Chris Mitchell

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Next Year in Jerusalem


Tonight here in Israel families, throughout the country will be sitting down to celebrate the Passover. The traditional Seder meal will be served to celebrate the Exodus of the Jewish people out of the bondage of Egypt. At the end of the meal, it's tradition to declare "Next Year in Jerusalem."

It's a saying the Jewish people have exclaimed for two thousand years and expresses the profound attachment they have for their ancient - and now modern - capital.

But right now, many of them feel that capital is under threat, not from an enemy power but from a trusted friend, the United States of America. Here's how the Israeli daily Ha'aretz described the latest developments on the crisis in U.S.-Israel relations on Monday:

U.S. President Barack Obama's demands during his meeting with Prime Minister Benjamin Netanyahu last Tuesday point to an intention to impose a permanent settlement on Israel and the Palestinians in less than two years, political sources in Jerusalem say. Israeli officials view the demands that Obama made at the White House as the tip of the iceberg under which lies a dramatic change in U.S. policy toward Israel.

Of 10 demands posed by Obama, four deal with Jerusalem: opening a Palestinian commercial interests office in East Jerusalem, an end to the razing of structures in Palestinian neighborhoods in the capital, stopping construction in Jewish neighborhoods in East Jerusalem, and not building the neighborhood of Ramat Shlomo.

But another key demand - to discuss the dispute's core issues during the indirect talks that are planned - is perceived in Jerusalem as problematic because it implies that direct negotiations would be bypassed. This would set up a framework through which the Americans would be able to impose a final settlement.

It is not just Obama's demands that are perceived as problematic, but also the new modus operandi of American diplomacy. The fact that the White House and State Department have been in contact with Israel's European allies, first and foremost Germany, is seen as part of an effort to isolate Israel and put enormous political pressure on it.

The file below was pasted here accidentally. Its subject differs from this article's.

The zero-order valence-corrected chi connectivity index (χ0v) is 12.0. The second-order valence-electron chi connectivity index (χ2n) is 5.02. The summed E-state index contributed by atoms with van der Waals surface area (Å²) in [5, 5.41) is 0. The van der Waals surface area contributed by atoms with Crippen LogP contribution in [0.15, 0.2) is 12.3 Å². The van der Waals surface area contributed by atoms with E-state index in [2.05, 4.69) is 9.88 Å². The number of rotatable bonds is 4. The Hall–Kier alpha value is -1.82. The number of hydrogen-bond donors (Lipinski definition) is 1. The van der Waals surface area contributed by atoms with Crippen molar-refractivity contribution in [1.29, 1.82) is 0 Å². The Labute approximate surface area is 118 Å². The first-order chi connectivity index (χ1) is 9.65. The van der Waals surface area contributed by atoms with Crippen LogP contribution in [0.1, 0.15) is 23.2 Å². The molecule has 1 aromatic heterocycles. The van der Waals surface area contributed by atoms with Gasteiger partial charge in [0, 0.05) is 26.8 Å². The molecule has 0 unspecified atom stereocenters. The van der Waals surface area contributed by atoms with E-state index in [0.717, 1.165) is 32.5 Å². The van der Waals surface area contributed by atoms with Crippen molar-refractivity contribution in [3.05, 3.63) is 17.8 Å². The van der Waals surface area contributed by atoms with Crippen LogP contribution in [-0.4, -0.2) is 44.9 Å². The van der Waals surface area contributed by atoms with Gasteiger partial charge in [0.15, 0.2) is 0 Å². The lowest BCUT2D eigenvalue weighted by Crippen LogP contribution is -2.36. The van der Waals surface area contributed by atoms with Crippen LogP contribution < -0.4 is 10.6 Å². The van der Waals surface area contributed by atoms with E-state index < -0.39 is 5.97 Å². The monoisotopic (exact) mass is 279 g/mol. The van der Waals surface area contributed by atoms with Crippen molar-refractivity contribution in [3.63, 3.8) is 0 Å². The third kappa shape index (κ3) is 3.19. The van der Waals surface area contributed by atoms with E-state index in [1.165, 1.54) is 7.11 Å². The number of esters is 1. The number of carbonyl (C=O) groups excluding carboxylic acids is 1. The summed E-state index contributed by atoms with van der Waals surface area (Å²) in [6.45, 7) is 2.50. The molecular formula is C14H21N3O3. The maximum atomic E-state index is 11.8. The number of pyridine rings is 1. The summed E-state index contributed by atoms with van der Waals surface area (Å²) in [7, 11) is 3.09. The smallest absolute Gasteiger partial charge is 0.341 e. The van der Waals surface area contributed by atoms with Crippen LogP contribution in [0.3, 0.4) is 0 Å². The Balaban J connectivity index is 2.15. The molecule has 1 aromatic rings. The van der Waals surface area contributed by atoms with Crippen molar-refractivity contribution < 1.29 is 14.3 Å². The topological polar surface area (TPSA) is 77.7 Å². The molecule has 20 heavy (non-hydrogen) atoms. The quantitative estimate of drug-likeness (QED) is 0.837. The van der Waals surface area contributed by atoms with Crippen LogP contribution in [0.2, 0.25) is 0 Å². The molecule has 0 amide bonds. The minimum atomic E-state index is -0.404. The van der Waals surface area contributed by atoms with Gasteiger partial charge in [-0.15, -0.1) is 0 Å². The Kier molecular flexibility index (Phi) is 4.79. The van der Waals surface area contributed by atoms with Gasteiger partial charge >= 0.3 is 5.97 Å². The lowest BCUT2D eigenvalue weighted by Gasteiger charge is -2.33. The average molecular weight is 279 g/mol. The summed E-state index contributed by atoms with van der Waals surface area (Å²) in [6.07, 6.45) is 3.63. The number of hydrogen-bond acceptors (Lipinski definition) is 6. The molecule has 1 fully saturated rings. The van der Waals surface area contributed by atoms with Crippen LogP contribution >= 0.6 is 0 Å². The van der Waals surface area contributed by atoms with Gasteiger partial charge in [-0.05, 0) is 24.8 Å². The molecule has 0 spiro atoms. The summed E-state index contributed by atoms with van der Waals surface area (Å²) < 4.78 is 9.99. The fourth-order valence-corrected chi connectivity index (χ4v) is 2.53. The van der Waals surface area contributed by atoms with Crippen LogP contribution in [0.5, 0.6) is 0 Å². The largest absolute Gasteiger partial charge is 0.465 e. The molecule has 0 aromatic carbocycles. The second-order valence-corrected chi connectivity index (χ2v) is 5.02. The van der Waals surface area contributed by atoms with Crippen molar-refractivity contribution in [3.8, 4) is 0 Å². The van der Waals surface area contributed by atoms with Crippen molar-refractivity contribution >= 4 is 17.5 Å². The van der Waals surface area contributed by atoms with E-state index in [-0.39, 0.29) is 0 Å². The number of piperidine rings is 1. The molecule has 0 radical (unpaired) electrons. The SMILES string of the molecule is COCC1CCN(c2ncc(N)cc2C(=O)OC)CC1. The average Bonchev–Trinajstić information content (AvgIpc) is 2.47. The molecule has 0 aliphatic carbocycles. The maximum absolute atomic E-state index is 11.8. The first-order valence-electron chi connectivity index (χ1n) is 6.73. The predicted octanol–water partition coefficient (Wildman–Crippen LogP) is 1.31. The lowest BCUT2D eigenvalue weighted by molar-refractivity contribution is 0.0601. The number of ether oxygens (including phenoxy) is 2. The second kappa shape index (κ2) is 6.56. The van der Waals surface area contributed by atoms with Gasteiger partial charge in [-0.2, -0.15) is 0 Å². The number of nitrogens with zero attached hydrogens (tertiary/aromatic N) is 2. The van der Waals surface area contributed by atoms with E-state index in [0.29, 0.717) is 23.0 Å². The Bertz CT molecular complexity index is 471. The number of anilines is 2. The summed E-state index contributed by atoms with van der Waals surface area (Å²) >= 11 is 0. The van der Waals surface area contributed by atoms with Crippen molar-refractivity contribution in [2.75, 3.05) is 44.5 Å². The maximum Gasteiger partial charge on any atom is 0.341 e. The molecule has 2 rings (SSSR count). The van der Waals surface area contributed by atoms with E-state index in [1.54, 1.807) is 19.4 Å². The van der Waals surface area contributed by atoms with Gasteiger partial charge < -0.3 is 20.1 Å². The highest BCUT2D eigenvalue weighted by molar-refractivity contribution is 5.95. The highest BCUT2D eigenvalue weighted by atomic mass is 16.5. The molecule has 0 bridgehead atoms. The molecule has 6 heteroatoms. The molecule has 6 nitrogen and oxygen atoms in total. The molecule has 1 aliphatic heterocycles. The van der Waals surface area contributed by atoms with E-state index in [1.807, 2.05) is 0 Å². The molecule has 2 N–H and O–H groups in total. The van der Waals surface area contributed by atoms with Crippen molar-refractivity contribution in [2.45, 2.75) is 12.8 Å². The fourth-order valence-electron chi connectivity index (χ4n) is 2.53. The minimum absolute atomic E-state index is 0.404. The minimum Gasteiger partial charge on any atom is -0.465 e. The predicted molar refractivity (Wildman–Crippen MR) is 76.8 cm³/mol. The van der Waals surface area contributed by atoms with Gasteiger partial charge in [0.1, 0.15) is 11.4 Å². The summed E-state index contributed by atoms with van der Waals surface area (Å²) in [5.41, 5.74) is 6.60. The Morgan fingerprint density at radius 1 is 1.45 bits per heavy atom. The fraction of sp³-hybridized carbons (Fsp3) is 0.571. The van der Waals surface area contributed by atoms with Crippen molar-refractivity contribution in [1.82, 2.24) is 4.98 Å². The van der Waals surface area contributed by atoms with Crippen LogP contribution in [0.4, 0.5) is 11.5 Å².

Here's how one commentator Efraim Inbar of the BESA Center also wrote recently about the situation in regards to Jerusalem:

Obama administration's attempt to force Israel to accept the division of Jerusalem as a prerequisite for peace talks is astonishing. Despite the obvious reluctance to confront an American president, Prime Minister Netanyahu can effectively resist such American pressure on Jerusalem. In fact, Jerusalem is the issue on which Netanyahu can best make a stand against Obama.

President Barack Obama capitalized on a minor Israeli glitch - the announcement of Israel's plans to build in Ramat Shlomo - to fabricate a crisis in US-Israeli relations. Obama seeks to renegotiate the agreement reached for starting proximity talks with the Palestinians and to extract additional concessions from Israel. Most striking and central is the administration's effort to force Israel into accepting the division of Jerusalem even before the talks start.

The White House expects that the Israeli prime minister will bend under pressure to its wishes. While in the past Netanyahu has proven susceptible to such pressure, the administration may be overplaying its hand on the issue of Jerusalem.

The division of the city is opposed by the current democratically elected Israeli government and by over 70 percent of the Jews in Israel. Few issues in Israel command such a large and clear majority.

The timing of the crisis also serves Israel well. A few days before Passover when Jews repeat a 2,000-year-old text pledging, "Next year in Jerusalem," Netanyahu can say no to American demands for concessions in Jerusalem. Rejection of the division of Jerusalem expresses the deepest wishes of an overwhelming number of Jews living both in Israel and the Diaspora."

Most of those Jews will be repeating that 2000 year old pledge tonight. For the first time in more than 2500 years, the Jewish people gained control of Jerusalem in the 1967 Six Day War. It's unlikely world pressure - or pressure from the Obama Administration - will get Israel to stop building in their ancient - and now modern - capital.

The Obama Administration may well be underestimating the resolve of both the Netanyahu government and the Jewish people over this ancient city.

Print     Email to a Friend    posted on Monday, March 29, 2010 11:36 AM



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